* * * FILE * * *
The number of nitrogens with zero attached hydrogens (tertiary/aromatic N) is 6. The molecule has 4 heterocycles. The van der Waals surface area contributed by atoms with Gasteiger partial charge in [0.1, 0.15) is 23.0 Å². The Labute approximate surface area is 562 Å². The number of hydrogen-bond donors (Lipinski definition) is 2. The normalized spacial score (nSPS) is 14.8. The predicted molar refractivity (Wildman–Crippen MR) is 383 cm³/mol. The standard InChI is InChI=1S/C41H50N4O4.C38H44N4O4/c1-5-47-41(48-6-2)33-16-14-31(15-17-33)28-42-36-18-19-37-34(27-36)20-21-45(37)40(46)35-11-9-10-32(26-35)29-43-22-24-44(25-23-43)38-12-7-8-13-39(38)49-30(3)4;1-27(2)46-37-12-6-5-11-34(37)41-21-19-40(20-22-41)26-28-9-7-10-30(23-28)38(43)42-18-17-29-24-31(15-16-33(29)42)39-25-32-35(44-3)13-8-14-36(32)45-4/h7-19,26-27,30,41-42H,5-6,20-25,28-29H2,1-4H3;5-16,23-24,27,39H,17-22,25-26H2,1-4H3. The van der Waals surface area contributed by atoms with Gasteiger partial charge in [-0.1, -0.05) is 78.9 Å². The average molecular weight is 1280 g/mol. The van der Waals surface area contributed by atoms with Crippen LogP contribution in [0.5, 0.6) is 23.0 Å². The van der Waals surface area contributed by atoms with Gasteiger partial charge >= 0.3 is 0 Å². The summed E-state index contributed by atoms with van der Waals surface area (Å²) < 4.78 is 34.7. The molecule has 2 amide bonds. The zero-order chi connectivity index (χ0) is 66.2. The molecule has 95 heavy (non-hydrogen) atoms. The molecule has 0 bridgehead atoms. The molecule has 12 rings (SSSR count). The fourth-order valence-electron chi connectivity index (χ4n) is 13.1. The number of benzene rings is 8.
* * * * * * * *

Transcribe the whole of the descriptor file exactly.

The number of nitrogens with zero attached hydrogens (tertiary/aromatic N) is 6. The molecule has 4 heterocycles. The van der Waals surface area contributed by atoms with Gasteiger partial charge in [0.1, 0.15) is 23.0 Å². The Labute approximate surface area is 562 Å². The number of hydrogen-bond donors (Lipinski definition) is 2. The normalized spacial score (nSPS) is 14.8. The predicted molar refractivity (Wildman–Crippen MR) is 383 cm³/mol. The standard InChI is InChI=1S/C41H50N4O4.C38H44N4O4/c1-5-47-41(48-6-2)33-16-14-31(15-17-33)28-42-36-18-19-37-34(27-36)20-21-45(37)40(46)35-11-9-10-32(26-35)29-43-22-24-44(25-23-43)38-12-7-8-13-39(38)49-30(3)4;1-27(2)46-37-12-6-5-11-34(37)41-21-19-40(20-22-41)26-28-9-7-10-30(23-28)38(43)42-18-17-29-24-31(15-16-33(29)42)39-25-32-35(44-3)13-8-14-36(32)45-4/h7-19,26-27,30,41-42H,5-6,20-25,28-29H2,1-4H3;5-16,23-24,27,39H,17-22,25-26H2,1-4H3. The van der Waals surface area contributed by atoms with Gasteiger partial charge in [-0.1, -0.05) is 78.9 Å². The average molecular weight is 1280 g/mol. The van der Waals surface area contributed by atoms with Crippen LogP contribution in [0.5, 0.6) is 23.0 Å². The van der Waals surface area contributed by atoms with Gasteiger partial charge >= 0.3 is 0 Å². The summed E-state index contributed by atoms with van der Waals surface area (Å²) < 4.78 is 34.7. The molecule has 2 amide bonds. The zero-order chi connectivity index (χ0) is 66.2. The molecule has 95 heavy (non-hydrogen) atoms. The molecule has 0 bridgehead atoms. The molecule has 12 rings (SSSR count). The fourth-order valence-electron chi connectivity index (χ4n) is 13.1. The number of benzene rings is 8.